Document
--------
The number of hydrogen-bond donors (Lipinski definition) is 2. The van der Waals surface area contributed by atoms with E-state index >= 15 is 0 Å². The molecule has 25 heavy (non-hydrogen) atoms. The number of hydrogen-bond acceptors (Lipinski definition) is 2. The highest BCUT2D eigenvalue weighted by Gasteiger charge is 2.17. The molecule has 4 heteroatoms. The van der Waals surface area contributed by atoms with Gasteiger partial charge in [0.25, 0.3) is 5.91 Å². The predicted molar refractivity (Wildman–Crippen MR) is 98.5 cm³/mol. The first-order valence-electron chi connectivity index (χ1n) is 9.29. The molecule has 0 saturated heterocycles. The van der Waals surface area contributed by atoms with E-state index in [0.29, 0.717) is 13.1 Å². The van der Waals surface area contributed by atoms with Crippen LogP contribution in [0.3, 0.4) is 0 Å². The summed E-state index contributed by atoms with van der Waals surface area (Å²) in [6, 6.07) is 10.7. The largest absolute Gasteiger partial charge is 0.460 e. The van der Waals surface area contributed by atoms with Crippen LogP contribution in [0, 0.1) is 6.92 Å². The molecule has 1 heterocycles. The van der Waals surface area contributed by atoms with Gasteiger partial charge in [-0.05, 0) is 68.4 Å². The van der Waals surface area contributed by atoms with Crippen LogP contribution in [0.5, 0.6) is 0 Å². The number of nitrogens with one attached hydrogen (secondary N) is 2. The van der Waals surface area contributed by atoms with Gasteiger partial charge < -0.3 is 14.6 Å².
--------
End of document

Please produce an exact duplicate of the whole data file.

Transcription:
The number of hydrogen-bond donors (Lipinski definition) is 2. The van der Waals surface area contributed by atoms with E-state index >= 15 is 0 Å². The molecule has 25 heavy (non-hydrogen) atoms. The number of hydrogen-bond acceptors (Lipinski definition) is 2. The highest BCUT2D eigenvalue weighted by Gasteiger charge is 2.17. The molecule has 4 heteroatoms. The van der Waals surface area contributed by atoms with Gasteiger partial charge in [0.25, 0.3) is 5.91 Å². The predicted molar refractivity (Wildman–Crippen MR) is 98.5 cm³/mol. The first-order valence-electron chi connectivity index (χ1n) is 9.29. The molecule has 0 saturated heterocycles. The van der Waals surface area contributed by atoms with E-state index in [0.29, 0.717) is 13.1 Å². The van der Waals surface area contributed by atoms with Crippen LogP contribution in [0.3, 0.4) is 0 Å². The summed E-state index contributed by atoms with van der Waals surface area (Å²) in [6, 6.07) is 10.7. The largest absolute Gasteiger partial charge is 0.460 e. The van der Waals surface area contributed by atoms with Crippen LogP contribution in [0, 0.1) is 6.92 Å². The molecule has 1 heterocycles. The van der Waals surface area contributed by atoms with Gasteiger partial charge in [-0.05, 0) is 68.4 Å². The van der Waals surface area contributed by atoms with Crippen LogP contribution in [0.5, 0.6) is 0 Å². The number of nitrogens with one attached hydrogen (secondary N) is 2. The van der Waals surface area contributed by atoms with Gasteiger partial charge < -0.3 is 14.6 Å².